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Monday, December 13, 2010


Delightful. By Thomas Hawk.
I have been gifted in this auspicious season of holidays and birthdays with a book called Vintage Spirits and Forgotten Cocktails, by Ted Haigh (the illustrious Dr. Cocktail.) The contents of the book vary from mid-Victorian drinks to things created in the 1950s that have since faded from our drinking culture.

Dr. Cocktail discusses in his introduction the first bartender's guide published in the United States—The Bar-Tender's Guide, or a Bon-Vivant's Companion. There's some reprints available, as well as a web-based version at The Art of Drink.

As I am a man who likes his drink—as I mentioned previously in this post—this book, and the world it has opened up, is fascinating. I suspect I'll have more things to show you in due course.

In the meantime, here's a recipe from Jerry Thomas, author of the 1862 Bar-Tender's guide, for the Blue Blazer:

Blue Blazer.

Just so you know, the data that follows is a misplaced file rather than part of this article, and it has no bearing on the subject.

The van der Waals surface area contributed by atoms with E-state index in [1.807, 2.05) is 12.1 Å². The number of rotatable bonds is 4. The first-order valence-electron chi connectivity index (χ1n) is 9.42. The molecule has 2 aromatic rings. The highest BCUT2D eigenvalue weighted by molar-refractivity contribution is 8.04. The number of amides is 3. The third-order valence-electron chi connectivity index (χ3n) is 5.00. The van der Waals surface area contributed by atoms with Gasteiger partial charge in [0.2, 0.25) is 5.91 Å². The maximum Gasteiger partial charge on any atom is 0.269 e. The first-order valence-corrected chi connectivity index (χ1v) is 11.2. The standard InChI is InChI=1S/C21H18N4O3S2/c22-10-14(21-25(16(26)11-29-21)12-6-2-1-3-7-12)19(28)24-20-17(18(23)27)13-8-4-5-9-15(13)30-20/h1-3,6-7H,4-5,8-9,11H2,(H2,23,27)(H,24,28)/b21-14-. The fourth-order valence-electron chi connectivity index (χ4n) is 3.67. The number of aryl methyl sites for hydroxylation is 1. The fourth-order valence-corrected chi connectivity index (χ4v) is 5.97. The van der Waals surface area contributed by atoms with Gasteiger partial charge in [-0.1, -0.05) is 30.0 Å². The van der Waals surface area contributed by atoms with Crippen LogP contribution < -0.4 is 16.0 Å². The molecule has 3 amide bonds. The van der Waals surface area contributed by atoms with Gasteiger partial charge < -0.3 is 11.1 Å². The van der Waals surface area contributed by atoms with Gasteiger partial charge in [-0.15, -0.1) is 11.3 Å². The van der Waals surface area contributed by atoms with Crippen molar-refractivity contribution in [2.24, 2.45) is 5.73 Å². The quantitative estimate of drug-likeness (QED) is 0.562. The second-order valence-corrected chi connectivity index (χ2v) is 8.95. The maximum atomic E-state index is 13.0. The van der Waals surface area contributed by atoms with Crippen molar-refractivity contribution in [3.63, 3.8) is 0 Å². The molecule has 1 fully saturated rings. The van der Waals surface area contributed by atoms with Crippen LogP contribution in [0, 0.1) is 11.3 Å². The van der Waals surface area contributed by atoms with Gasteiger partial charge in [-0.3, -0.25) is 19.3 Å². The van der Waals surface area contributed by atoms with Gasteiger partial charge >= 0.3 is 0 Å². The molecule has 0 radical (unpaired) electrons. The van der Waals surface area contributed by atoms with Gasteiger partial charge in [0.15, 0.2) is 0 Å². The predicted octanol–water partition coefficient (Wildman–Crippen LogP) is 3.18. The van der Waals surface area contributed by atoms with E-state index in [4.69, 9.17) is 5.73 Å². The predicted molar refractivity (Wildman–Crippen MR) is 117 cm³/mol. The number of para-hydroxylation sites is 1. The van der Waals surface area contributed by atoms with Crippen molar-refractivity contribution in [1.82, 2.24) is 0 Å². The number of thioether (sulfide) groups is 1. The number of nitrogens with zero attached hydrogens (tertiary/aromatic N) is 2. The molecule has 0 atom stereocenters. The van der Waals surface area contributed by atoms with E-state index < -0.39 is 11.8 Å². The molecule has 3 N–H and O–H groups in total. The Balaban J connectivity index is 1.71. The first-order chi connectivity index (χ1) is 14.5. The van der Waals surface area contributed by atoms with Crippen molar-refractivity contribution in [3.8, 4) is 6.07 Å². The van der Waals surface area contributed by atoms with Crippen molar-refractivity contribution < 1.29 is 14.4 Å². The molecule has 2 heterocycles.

(Use two silver-plated mugs.)
Take 1 small tea-spoonful of powdered white sugar
dissolved in 1 wine-glass of boiling water.
1 wine-glass of Scotch whiskey.

Put the whiskey and the boiling water in one mug, ignite the liquid with fire, and while blazing mix both ingredients by pouring them four or five times from one mug to the other. If well done this will have the appearance of a continued stream of liquid fire. Serve in a small bar-glass with a piece of twisted lemon peel.

The novice in mixing this beverage should be careful not to scald himself. To become proficient in throwing the liquid from one mug to the other, it will be necessary to practise for some time with cold water.

1 comment:

  1. Have you ever seen the Authentic Guide to Drinks of the Civil War era? It's an interesting read, with drinks from the period, as well as a section talking about how unscrupulous liquor sellers would doctor their product to make it appear to be something it wasn't.. Adding turpentine to make it taste like gin for example.



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